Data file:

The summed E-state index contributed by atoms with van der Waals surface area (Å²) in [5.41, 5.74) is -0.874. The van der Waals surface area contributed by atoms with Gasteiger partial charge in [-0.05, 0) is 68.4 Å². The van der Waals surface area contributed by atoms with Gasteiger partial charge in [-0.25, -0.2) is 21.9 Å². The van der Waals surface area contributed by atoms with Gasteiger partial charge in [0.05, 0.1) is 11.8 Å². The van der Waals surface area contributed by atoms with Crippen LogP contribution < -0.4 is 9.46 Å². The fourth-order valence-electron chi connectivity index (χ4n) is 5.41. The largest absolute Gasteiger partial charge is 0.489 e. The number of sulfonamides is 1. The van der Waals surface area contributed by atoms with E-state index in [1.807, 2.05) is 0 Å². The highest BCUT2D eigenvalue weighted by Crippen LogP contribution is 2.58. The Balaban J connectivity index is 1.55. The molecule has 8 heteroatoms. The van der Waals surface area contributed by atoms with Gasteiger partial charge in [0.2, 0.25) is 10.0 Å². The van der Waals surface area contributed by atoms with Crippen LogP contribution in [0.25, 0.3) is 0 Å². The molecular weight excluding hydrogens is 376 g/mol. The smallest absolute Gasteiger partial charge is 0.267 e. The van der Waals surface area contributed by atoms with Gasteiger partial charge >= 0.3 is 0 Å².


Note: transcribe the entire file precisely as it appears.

The summed E-state index contributed by atoms with van der Waals surface area (Å²) in [5.41, 5.74) is -0.874. The van der Waals surface area contributed by atoms with Gasteiger partial charge in [-0.05, 0) is 68.4 Å². The van der Waals surface area contributed by atoms with Gasteiger partial charge in [-0.25, -0.2) is 21.9 Å². The van der Waals surface area contributed by atoms with Gasteiger partial charge in [0.05, 0.1) is 11.8 Å². The van der Waals surface area contributed by atoms with Crippen LogP contribution < -0.4 is 9.46 Å². The fourth-order valence-electron chi connectivity index (χ4n) is 5.41. The largest absolute Gasteiger partial charge is 0.489 e. The number of sulfonamides is 1. The van der Waals surface area contributed by atoms with E-state index in [1.807, 2.05) is 0 Å². The highest BCUT2D eigenvalue weighted by Crippen LogP contribution is 2.58. The Balaban J connectivity index is 1.55. The molecule has 8 heteroatoms. The van der Waals surface area contributed by atoms with Gasteiger partial charge in [0.2, 0.25) is 10.0 Å². The van der Waals surface area contributed by atoms with Crippen LogP contribution in [0.25, 0.3) is 0 Å². The molecular weight excluding hydrogens is 376 g/mol. The smallest absolute Gasteiger partial charge is 0.267 e. The van der Waals surface area contributed by atoms with Gasteiger partial charge >= 0.3 is 0 Å².